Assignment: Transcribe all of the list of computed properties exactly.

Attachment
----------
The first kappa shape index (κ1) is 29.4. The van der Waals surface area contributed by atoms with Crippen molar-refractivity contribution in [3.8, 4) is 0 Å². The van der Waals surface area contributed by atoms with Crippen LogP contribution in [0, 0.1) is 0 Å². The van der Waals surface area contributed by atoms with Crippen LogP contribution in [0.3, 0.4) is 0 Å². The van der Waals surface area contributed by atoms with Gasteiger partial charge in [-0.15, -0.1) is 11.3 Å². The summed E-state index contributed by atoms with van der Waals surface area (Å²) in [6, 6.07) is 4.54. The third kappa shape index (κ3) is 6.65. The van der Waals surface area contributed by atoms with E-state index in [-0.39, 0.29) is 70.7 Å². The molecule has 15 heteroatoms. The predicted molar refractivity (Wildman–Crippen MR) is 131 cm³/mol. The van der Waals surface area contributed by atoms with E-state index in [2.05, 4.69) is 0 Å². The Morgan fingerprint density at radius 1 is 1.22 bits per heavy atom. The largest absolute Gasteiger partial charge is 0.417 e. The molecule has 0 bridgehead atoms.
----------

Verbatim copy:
The first kappa shape index (κ1) is 29.4. The van der Waals surface area contributed by atoms with Crippen molar-refractivity contribution in [3.8, 4) is 0 Å². The van der Waals surface area contributed by atoms with Crippen LogP contribution in [0, 0.1) is 0 Å². The van der Waals surface area contributed by atoms with Crippen LogP contribution in [0.3, 0.4) is 0 Å². The van der Waals surface area contributed by atoms with Gasteiger partial charge in [-0.15, -0.1) is 11.3 Å². The summed E-state index contributed by atoms with van der Waals surface area (Å²) in [6, 6.07) is 4.54. The third kappa shape index (κ3) is 6.65. The van der Waals surface area contributed by atoms with E-state index in [-0.39, 0.29) is 70.7 Å². The molecule has 15 heteroatoms. The predicted molar refractivity (Wildman–Crippen MR) is 131 cm³/mol. The van der Waals surface area contributed by atoms with E-state index in [2.05, 4.69) is 0 Å². The Morgan fingerprint density at radius 1 is 1.22 bits per heavy atom. The largest absolute Gasteiger partial charge is 0.417 e. The molecule has 0 bridgehead atoms.